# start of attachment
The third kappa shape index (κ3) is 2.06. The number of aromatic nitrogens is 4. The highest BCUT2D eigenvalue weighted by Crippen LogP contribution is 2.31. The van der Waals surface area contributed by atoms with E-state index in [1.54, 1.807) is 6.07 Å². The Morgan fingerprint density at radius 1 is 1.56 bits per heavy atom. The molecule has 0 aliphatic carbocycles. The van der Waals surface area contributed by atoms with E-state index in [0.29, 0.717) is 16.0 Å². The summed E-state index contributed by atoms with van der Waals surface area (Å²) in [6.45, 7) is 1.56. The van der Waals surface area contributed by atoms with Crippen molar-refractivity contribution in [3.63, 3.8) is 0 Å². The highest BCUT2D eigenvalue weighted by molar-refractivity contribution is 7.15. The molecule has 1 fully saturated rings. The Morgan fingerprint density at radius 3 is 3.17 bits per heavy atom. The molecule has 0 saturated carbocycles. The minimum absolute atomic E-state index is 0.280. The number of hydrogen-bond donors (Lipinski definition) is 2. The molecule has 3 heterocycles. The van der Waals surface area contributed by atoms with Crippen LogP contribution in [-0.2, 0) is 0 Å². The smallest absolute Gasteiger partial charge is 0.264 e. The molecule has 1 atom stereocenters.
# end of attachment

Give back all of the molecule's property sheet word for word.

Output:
The third kappa shape index (κ3) is 2.06. The number of aromatic nitrogens is 4. The highest BCUT2D eigenvalue weighted by Crippen LogP contribution is 2.31. The van der Waals surface area contributed by atoms with E-state index in [1.54, 1.807) is 6.07 Å². The Morgan fingerprint density at radius 1 is 1.56 bits per heavy atom. The molecule has 0 aliphatic carbocycles. The van der Waals surface area contributed by atoms with E-state index in [0.29, 0.717) is 16.0 Å². The summed E-state index contributed by atoms with van der Waals surface area (Å²) in [6.45, 7) is 1.56. The van der Waals surface area contributed by atoms with Crippen molar-refractivity contribution in [3.63, 3.8) is 0 Å². The highest BCUT2D eigenvalue weighted by molar-refractivity contribution is 7.15. The molecule has 1 fully saturated rings. The Morgan fingerprint density at radius 3 is 3.17 bits per heavy atom. The molecule has 0 saturated carbocycles. The minimum absolute atomic E-state index is 0.280. The number of hydrogen-bond donors (Lipinski definition) is 2. The molecule has 3 heterocycles. The van der Waals surface area contributed by atoms with Crippen LogP contribution in [-0.2, 0) is 0 Å². The smallest absolute Gasteiger partial charge is 0.264 e. The molecule has 1 atom stereocenters.